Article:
The logistics of Philippians also fit Ephesus better than Rome. For example, Philippians implies that news has gone back and forth between Rome and Ephesus at least four times between Paul's arrest and his writing of the letter. 1) News reached the Philippians of Paul's imprisonment. 2) They sent resources for him by way of a man named Epaphroditus. 3) Epaphroditus became ill and news of his sickness reached the Philippians. 4) News of the Philippians reaction at the illness of Epaphroditus travelled back to Paul. Certainly Paul was imprisoned long enough at Rome for news to travel back and forth this many times, even though each trip would take well over month, probably closer to two. But this back and forth would happen much more naturally between Philippi and Ephesus, perhaps only a little more than a week each way.
Paul also expresses confidence that he will ultimately be released (Phil. 1:25) and expects then to visit Philippi (2:24). He plans to send Timothy ahead with news of the outcome of his trial (2:23). Then when Timothy returns he hopes that he himself might come (2:19, 24). This is again quite a distance to wait for Timothy to get to Philippi and back from Rome. It makes much more sense from Ephesus.
Indeed, Acts does record Paul going to Philippi after leaving Ephesus. Meanwhile, Romans 15:23 tells us that Paul had no intention of ministering any more in the east when he left the region. He had his sights set on ministering even further west, in Spain (15:24). So if Paul was writing Philippians from Rome and thinking of going back east, he had changed his plans significantly from when he left the area. 
Mention of the imperial guard (1:13) and of Caesar's household (4:22) have easily given the impression that Paul was writing from Rome. But Ephesus was the capital of the Roman province of Asia and had a Roman proconsul seated there. He would also have imperial soldiers, and of course the entire administration of the Roman empire everywhere was part of Caesar's household, since a household included servants and all who served a "house."  So while these agents of Caesar would certainly be present in Rome, they were also present in Ephesus.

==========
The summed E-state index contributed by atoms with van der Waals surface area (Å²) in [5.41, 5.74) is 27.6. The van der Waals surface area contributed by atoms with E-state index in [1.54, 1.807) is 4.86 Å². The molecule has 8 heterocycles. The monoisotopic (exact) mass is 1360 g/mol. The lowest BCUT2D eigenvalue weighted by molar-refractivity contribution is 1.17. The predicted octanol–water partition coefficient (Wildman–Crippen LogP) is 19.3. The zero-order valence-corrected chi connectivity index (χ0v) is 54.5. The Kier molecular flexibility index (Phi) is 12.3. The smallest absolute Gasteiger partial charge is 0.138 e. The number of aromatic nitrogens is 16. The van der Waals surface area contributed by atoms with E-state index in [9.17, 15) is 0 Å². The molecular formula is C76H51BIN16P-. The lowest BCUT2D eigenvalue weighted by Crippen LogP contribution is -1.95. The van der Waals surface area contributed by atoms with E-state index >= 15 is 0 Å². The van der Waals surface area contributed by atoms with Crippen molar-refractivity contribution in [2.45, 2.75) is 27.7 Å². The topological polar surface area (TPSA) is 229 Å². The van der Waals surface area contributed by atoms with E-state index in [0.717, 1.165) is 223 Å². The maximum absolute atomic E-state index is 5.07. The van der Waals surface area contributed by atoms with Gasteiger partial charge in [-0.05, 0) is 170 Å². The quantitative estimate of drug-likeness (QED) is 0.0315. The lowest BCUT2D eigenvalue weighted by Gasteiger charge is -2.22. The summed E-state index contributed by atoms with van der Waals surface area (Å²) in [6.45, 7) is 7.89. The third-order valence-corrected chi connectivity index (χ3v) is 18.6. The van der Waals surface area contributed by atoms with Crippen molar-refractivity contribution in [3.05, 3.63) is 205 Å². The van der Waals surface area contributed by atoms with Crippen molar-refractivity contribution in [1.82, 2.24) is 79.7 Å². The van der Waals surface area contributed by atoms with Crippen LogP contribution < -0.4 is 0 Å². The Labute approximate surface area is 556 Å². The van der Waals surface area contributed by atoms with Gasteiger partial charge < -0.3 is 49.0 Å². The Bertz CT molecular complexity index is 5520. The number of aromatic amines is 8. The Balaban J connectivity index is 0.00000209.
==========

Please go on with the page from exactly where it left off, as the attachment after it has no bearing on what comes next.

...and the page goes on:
So while Paul could have written Philippians while imprisoned at Rome, Ephesus seems to fit the particulars of the letter as well or better. The main reason not to adopt this scenario remains one's sense of how much creativity and selection Acts employs. A quick comparison of Luke with Mark probably suffices to show Luke was not simply a passive chronographer. 
We thus suggest that at the end of Paul's stay at Ephesus, one of the metalworkers of the city likely brought charges against him, resulting in a prolonged imprisonment waiting to appear before the Roman proconsul. During that time he received support from the Philippian church by way of a man named Epaphroditus, who himself became deathly ill, but managed to recover. Paul writes Philippians in anticipation of his release, and promises to send Timothy with the news, as soon as Paul knows it.
 The same of course can be said of Philemon, where Paul tells Philemon to prepare a guest room for him (Phlm 22). If Philemon were written from Rome, it would also imply a significant change of trajectory for Paul.
 Thus we remember that Jesus was taken to the "praetorium" of Pilate in Jerusalem, the same word used in 1:13 is used in Mark 15:16.
 Or even a quick comparison of Luke 24 with Acts 1, which covers the same period.